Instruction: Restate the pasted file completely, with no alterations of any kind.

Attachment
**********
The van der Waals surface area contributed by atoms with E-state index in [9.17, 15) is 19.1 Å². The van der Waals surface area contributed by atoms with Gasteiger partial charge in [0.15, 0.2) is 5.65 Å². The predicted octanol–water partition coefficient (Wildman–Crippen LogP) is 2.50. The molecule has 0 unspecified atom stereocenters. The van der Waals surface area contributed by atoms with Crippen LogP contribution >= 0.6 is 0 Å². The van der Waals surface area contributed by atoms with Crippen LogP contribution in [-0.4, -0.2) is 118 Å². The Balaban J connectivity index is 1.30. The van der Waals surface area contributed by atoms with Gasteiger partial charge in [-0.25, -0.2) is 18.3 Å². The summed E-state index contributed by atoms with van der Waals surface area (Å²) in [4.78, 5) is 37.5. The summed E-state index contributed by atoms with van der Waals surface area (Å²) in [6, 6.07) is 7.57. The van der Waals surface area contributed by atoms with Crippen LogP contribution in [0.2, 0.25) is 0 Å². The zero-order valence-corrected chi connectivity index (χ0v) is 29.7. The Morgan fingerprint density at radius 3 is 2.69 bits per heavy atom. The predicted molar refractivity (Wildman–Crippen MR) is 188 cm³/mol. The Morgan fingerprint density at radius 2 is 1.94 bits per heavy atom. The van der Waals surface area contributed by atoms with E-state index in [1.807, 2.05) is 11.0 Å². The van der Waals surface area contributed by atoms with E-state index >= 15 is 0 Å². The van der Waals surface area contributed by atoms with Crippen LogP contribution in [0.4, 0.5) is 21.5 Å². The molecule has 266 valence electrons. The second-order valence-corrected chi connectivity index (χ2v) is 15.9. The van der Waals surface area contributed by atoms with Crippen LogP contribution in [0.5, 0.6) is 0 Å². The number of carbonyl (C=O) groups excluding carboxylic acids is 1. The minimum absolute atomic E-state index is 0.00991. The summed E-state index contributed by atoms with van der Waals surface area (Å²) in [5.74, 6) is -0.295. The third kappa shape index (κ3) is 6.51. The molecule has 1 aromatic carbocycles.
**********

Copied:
The van der Waals surface area contributed by atoms with E-state index in [9.17, 15) is 19.1 Å². The van der Waals surface area contributed by atoms with Gasteiger partial charge in [0.15, 0.2) is 5.65 Å². The predicted octanol–water partition coefficient (Wildman–Crippen LogP) is 2.50. The molecule has 0 unspecified atom stereocenters. The van der Waals surface area contributed by atoms with Crippen LogP contribution >= 0.6 is 0 Å². The van der Waals surface area contributed by atoms with Crippen LogP contribution in [-0.4, -0.2) is 118 Å². The Balaban J connectivity index is 1.30. The van der Waals surface area contributed by atoms with Gasteiger partial charge in [-0.25, -0.2) is 18.3 Å². The summed E-state index contributed by atoms with van der Waals surface area (Å²) in [4.78, 5) is 37.5. The summed E-state index contributed by atoms with van der Waals surface area (Å²) in [6, 6.07) is 7.57. The van der Waals surface area contributed by atoms with Crippen LogP contribution in [0.2, 0.25) is 0 Å². The zero-order valence-corrected chi connectivity index (χ0v) is 29.7. The Morgan fingerprint density at radius 3 is 2.69 bits per heavy atom. The predicted molar refractivity (Wildman–Crippen MR) is 188 cm³/mol. The Morgan fingerprint density at radius 2 is 1.94 bits per heavy atom. The van der Waals surface area contributed by atoms with E-state index in [1.807, 2.05) is 11.0 Å². The van der Waals surface area contributed by atoms with E-state index >= 15 is 0 Å². The van der Waals surface area contributed by atoms with Crippen LogP contribution in [0.4, 0.5) is 21.5 Å². The molecule has 266 valence electrons. The second-order valence-corrected chi connectivity index (χ2v) is 15.9. The van der Waals surface area contributed by atoms with Crippen LogP contribution in [0.5, 0.6) is 0 Å². The number of carbonyl (C=O) groups excluding carboxylic acids is 1. The minimum absolute atomic E-state index is 0.00991. The summed E-state index contributed by atoms with van der Waals surface area (Å²) in [5.74, 6) is -0.295. The third kappa shape index (κ3) is 6.51. The molecule has 1 aromatic carbocycles.